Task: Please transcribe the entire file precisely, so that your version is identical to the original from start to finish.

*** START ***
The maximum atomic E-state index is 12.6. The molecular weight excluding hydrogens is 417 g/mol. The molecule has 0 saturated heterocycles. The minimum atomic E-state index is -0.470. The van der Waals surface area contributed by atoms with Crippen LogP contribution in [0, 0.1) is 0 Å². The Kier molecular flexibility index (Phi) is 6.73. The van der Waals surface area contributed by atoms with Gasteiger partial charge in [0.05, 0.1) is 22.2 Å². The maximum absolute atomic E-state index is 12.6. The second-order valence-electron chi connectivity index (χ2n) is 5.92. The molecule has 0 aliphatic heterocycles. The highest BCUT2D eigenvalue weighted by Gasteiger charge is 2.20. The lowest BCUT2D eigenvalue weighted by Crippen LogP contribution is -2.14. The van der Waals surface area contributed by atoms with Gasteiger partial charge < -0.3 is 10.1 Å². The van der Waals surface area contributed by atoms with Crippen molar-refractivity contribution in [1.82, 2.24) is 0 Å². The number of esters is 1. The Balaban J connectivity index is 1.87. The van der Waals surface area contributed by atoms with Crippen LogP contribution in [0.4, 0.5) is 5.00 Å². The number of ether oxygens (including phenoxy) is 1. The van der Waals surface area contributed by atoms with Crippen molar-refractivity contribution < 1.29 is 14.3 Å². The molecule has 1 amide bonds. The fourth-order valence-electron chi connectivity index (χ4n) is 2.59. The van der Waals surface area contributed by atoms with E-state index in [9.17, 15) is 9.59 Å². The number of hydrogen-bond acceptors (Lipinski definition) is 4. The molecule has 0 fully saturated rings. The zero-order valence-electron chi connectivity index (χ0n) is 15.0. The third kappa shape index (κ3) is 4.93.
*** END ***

The maximum atomic E-state index is 12.6. The molecular weight excluding hydrogens is 417 g/mol. The molecule has 0 saturated heterocycles. The minimum atomic E-state index is -0.470. The van der Waals surface area contributed by atoms with Crippen LogP contribution in [0, 0.1) is 0 Å². The Kier molecular flexibility index (Phi) is 6.73. The van der Waals surface area contributed by atoms with Gasteiger partial charge in [0.05, 0.1) is 22.2 Å². The maximum absolute atomic E-state index is 12.6. The second-order valence-electron chi connectivity index (χ2n) is 5.92. The molecule has 0 aliphatic heterocycles. The highest BCUT2D eigenvalue weighted by Gasteiger charge is 2.20. The lowest BCUT2D eigenvalue weighted by Crippen LogP contribution is -2.14. The van der Waals surface area contributed by atoms with Gasteiger partial charge < -0.3 is 10.1 Å². The van der Waals surface area contributed by atoms with Crippen molar-refractivity contribution in [1.82, 2.24) is 0 Å². The number of esters is 1. The Balaban J connectivity index is 1.87. The van der Waals surface area contributed by atoms with Crippen LogP contribution in [0.4, 0.5) is 5.00 Å². The number of ether oxygens (including phenoxy) is 1. The van der Waals surface area contributed by atoms with Crippen molar-refractivity contribution < 1.29 is 14.3 Å². The molecule has 1 amide bonds. The fourth-order valence-electron chi connectivity index (χ4n) is 2.59. The van der Waals surface area contributed by atoms with E-state index in [9.17, 15) is 9.59 Å². The number of hydrogen-bond acceptors (Lipinski definition) is 4. The molecule has 0 fully saturated rings. The zero-order valence-electron chi connectivity index (χ0n) is 15.0. The third kappa shape index (κ3) is 4.93.